The morning was damp and humid after the huge storm last night. After breakfast I finally found the way out of town, down to the edge of the reservoir and across a narrow iron footbridge. Climbing upwards on a good wide path, the trees dripped their water as they shed the weight of the storm. At the top of the climb was a road, the one that led to Santiago de Compostela. I was excited at the prospect of Santiago now being so close.
After a few kilometres there was a small cafe by the road in the village of Gonzar with a very large coach parked outside. The cafe was full to brimming with people, and as soon as they had arrived the ‘tourist pilgrims’ disappeared. No doubt they would be in Santiago today. I still had three days of walking before I reached my goal by foot. I chatted briefly with the Norwegian couple I had met just before O Cebreiro and they too agreed that the Way was becoming too touristy.
The Camino was indeed much busier. Some of the pilgrims from the cafe were travelling in groups and were loud in their progress. It was a huge contrast from only a few days ago at the Iron Cross where the Camino was serene, calm and meaningful. I was not so keen on this last stage of the walk. I preferred the solitude and silence of quiet reflection. Outside the small village of Ligonde, there was an ancient cemetery that was once used to bury pilgrims who died along the Way. It had a surreal atmosphere and many stopped there in silent wonderment and thought at the dedication of pilgrims in Medieval times. Tall ancient trees stood around the central cross.
Two very alive and elderly cyclists appeared and we spoke for a while. They had left their home town in the Netherlands many months ago and cycled to Santiago de Compostela. They were now on the return journey all the way back home. They were an inspiration! I then vowed to cycle the Camino one day!
In Ligonde there was a small albergue and cafe. There were many familiar faces including the two Serenas from Italy. The owners had set up a stall giving out religious literature. I paused to talk and find out more. When the lady at the stall discovered that I was from Scotland she became very animated. It turned out that she had once visited Iona in Scotland and had been so moved by the island that she had also named her daughter Iona. Iona was a smiling happy girl and it was great to meet them both.
There were many walkers milling around the small albergue. It was a delightful place. After putting a stamp in my Credencial I was invited to take a coffee before friendly shouts of ‘Buen Camino’ on departing! Soon I met Victor, a lawyer from Buenos Aires in Argentina. We walked together for a while as he explained his motives for walking the Camino. He had worked hard for many years and felt he needed a break, something different, and some time on his own. He was very happy in his life in Buenos Aires with his wife and two teenage children. He was equally happy it seemed to be having some well deserved time to himself away from his legal practice.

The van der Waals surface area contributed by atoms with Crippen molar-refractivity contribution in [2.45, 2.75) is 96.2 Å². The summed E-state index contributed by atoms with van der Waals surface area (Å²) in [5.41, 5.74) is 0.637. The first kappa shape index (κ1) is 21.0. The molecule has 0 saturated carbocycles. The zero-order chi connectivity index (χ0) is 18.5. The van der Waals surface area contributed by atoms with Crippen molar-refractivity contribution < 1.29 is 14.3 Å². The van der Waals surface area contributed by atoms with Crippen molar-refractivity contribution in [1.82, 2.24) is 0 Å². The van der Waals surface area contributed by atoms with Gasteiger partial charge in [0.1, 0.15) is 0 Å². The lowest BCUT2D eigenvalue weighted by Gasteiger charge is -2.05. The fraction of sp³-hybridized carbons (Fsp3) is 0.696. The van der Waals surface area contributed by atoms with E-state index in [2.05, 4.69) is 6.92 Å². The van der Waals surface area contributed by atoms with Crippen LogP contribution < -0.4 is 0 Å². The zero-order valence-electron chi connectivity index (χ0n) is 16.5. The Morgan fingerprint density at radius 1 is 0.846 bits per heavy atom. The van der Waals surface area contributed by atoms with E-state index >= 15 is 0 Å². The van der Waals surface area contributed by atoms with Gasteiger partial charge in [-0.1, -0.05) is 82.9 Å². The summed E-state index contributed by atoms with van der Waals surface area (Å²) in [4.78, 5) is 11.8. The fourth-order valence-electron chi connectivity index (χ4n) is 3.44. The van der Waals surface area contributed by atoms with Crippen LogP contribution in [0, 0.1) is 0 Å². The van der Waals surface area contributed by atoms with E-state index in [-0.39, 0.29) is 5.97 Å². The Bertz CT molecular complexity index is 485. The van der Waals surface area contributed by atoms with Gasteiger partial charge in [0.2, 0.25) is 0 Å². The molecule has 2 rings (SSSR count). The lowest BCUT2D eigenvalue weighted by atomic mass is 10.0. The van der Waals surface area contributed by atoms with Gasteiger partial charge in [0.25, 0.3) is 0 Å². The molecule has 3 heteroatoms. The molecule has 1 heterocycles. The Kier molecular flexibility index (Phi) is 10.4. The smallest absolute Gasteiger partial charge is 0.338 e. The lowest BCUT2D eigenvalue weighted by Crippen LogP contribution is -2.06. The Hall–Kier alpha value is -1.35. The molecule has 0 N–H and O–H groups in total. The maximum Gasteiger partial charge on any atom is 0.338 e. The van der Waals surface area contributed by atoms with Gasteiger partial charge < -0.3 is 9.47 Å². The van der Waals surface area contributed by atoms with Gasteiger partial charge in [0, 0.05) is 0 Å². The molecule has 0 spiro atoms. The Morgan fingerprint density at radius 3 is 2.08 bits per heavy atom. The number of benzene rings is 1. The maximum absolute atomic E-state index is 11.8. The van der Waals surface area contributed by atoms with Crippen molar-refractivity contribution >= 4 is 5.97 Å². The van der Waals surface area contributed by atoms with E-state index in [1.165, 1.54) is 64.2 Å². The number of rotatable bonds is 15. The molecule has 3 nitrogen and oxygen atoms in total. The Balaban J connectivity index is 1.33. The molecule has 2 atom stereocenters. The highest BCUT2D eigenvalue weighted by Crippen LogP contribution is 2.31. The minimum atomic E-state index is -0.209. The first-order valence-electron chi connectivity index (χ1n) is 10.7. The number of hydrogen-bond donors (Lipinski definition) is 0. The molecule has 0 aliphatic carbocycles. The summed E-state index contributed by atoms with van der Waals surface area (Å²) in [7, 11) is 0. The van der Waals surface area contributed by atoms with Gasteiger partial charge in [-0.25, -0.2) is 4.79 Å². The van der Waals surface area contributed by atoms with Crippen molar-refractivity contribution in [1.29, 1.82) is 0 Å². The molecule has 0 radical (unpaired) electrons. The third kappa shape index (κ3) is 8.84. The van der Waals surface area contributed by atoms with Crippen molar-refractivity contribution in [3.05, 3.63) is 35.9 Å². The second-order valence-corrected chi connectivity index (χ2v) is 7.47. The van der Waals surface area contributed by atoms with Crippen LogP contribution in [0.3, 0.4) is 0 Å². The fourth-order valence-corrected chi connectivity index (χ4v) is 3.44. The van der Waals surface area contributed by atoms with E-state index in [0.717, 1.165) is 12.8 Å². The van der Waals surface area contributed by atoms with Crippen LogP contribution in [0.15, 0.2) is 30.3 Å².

After coming across a Galician bag piper in As Lamelas, we continued on for another three kilometres to Palas de Rei. Victor would be stopping for the night as he had booked and payed the night’s accommodation in advance. We sat at a cafe for a while in Palas de Rei and had some lunch and a few beers. Rory and Nick from England turned up – I had first met them in Triacastela but they had taken the detour via Samos. I hadn’t seen them since then. We all sat sheltering from the heat of the mid-afternoon sun.
Eventually I set off on my own. I was feeling fit and able to cover some more kilometres today. It was about 4pm and I never considered that it was time to stop. There was a hostel in Casanova – perhaps I would stop there.
Casanova arrived and the hostel was full. I kept going. By now it was late afternoon but there was still no desire to stop walking and the feet were still fresh and behaving themselves. There were three Australian ladies in O Coto. They invited me for some dinner and we sat talking about the wonders of the Camino until the sun started to set. With heart-felt thanks for their hospitality I set off again, aiming to stay in Melide. The light was superb and I took a long time in reaching the town having stopped so many times to talk to locals and to take photographs. I was thoroughly enjoying the walk today which was fast becoming a very long walk!
In Melide I finally found the albergue however it looked very uninviting. A large apartment block on the edge of town, it had been set up as a temporary albergue for the Saint James Holy Year. I had no desire to stop and still felt I could walk many more kilometres. It had been a while since I had walked at night and the experience in the calm of the warm evening was sublime. I walked and walked until at about 2am until I suddenly felt very tired. Passing through dark forests, there were many sounds of the night and rustling in the undergrowth. Peculiarly I felt very relaxed and happy. There were no villages, and I considered that I may have lost the way. There were no scallop shells nor way markers. In a field I put down my sleeping mat, crawled into the sleeping bag, and then into the bivi bag. I was totally exhausted. I had walked about 43 kilometres today.
As I looked up to the incredible sky and its millions of stars, the mist slowly drifted up and over the field covering me like an extra blanket. This was the Camino as it should be. I was somewhere off the Camino near Castaneda but not sure where. I was not bothered. I fell quickly into a deep and relaxing sleep.
TIP: Its great to walk at night. Many do. The change from the heat is refreshing. The wildlife in the late afternoon is surprising. Worth trying a few times along the Camino!